While New Zealand start as favourites to win the eight-nation qualifiers and reach the Women’s World Cup finals next June, the Ferns have left no stone unturned in their build-up including bringing all four overseas professionals back to Auckland for the 10-day event.
Captain and new Chelsea signing Hayley Moorwood was already with the team when camp officially began on Monday morning, while USA-based fullback Ali Riley – who scooped the league’s Rookie of the Year award a week ago – arrives early on Tuesday, less than 24 hours after winning the WPS final with her Gold Pride club.
Wolfsburg defender Rebecca Smith arrives from Germany on Tuesday, while Sweden-based midfielder Kirsty Yallop misses Wednesday’s opener but arrives in time to suit up for game two on Friday.
New Zealand coach John Herdman says there is no room for complacency.
“Something like 130 countries entered the qualifiers and only 16 reach the finals in Germany and, with countries like Denmark and Italy already missing out, we know we can’t afford any slip ups.
“You can’t afford to put World Cup qualification at risk. Coming into this event we know the opposition will be tough and while it’s not like playing a USA or Germany there a things on and off the pitch that we are working on getting right while we have this time together.”
As more players sign with clubs overseas, Herdman is expecting chances to assemble his full squad to become fewer and further between and therefore more valuable.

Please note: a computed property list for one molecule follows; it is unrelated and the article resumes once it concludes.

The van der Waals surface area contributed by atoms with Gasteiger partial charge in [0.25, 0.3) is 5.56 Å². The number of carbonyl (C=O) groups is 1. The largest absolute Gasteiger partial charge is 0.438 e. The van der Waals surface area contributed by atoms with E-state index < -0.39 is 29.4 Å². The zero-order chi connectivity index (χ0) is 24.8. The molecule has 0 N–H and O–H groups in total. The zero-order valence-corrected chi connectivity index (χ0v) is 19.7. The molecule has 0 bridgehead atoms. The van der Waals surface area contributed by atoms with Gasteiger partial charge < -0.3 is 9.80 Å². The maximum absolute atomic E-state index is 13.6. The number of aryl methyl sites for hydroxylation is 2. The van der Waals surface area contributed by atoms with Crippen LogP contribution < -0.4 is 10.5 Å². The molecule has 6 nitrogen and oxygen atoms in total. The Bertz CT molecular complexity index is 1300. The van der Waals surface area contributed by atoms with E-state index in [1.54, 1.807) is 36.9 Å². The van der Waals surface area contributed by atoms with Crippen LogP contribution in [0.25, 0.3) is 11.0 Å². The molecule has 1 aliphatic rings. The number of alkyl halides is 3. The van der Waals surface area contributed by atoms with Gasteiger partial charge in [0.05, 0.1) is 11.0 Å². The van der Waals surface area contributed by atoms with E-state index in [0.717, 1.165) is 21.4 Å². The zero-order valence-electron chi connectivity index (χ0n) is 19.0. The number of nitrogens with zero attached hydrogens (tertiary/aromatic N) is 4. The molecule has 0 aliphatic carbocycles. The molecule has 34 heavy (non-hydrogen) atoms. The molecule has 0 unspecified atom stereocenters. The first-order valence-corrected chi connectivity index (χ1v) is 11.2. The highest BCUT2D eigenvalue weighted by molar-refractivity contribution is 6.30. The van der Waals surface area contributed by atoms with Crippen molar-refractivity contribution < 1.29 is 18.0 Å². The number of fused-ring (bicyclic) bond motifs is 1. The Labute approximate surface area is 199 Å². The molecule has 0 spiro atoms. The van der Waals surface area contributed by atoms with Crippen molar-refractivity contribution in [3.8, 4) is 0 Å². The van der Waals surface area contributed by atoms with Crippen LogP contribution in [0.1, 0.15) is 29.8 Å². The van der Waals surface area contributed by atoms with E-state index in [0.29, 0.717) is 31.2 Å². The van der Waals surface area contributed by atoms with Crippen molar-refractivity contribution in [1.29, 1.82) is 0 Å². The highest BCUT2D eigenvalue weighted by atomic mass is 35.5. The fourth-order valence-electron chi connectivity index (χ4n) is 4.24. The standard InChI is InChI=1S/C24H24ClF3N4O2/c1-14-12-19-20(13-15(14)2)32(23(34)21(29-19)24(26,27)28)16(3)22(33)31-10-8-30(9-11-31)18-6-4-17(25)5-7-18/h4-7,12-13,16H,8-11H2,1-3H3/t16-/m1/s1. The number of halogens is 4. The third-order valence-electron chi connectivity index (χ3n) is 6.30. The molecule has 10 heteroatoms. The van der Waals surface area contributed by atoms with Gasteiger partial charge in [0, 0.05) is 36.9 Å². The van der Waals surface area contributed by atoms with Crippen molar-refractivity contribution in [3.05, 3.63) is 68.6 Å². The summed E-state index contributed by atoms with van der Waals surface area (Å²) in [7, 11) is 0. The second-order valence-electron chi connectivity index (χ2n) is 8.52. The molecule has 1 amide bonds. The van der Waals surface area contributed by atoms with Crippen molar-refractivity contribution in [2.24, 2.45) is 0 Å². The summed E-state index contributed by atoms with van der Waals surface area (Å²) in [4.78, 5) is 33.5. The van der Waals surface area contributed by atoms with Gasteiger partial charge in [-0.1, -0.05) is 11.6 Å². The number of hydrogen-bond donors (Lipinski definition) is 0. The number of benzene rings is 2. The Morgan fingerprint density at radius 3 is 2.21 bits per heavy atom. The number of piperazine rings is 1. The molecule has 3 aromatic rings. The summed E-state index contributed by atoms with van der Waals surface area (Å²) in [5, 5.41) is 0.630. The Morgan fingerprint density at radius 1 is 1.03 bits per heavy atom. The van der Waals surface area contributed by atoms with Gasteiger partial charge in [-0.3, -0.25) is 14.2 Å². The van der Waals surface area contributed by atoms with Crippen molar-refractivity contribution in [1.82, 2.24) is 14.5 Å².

“Once you get into these environments the mood shifts and the players know that they need to get the best out of these camps because they don’t get time together as a group like this very often anymore.”
New Zealand face Vanuatu, Cook Islands and Tahiti in Group A but it is Group B seeds Papua New Guinea, who the Football Ferns beat 2-0 in Port Moresby in 2008 to seal qualification for the Beijing Olympics, who shape up as New Zealand’s biggest threat.
However, Herdman is bracing his side for improved opposition from all the nations involved in the qualifiers.
“It was four years ago in the last World Cup qualifiers since we came up against most of these teams, and a lot of development from OFC has gone into women’s football and into coaching in the region in that time so all the teams will be more organised and more resilient. But that’s great for us and for the region.”
New Zealand’s match against Vanuatu on Wednesday opens the tournament at 1pm followed by Cook Islands taking on Tahiti at 3.30pm.
Story courtesy of New Zealand Football.
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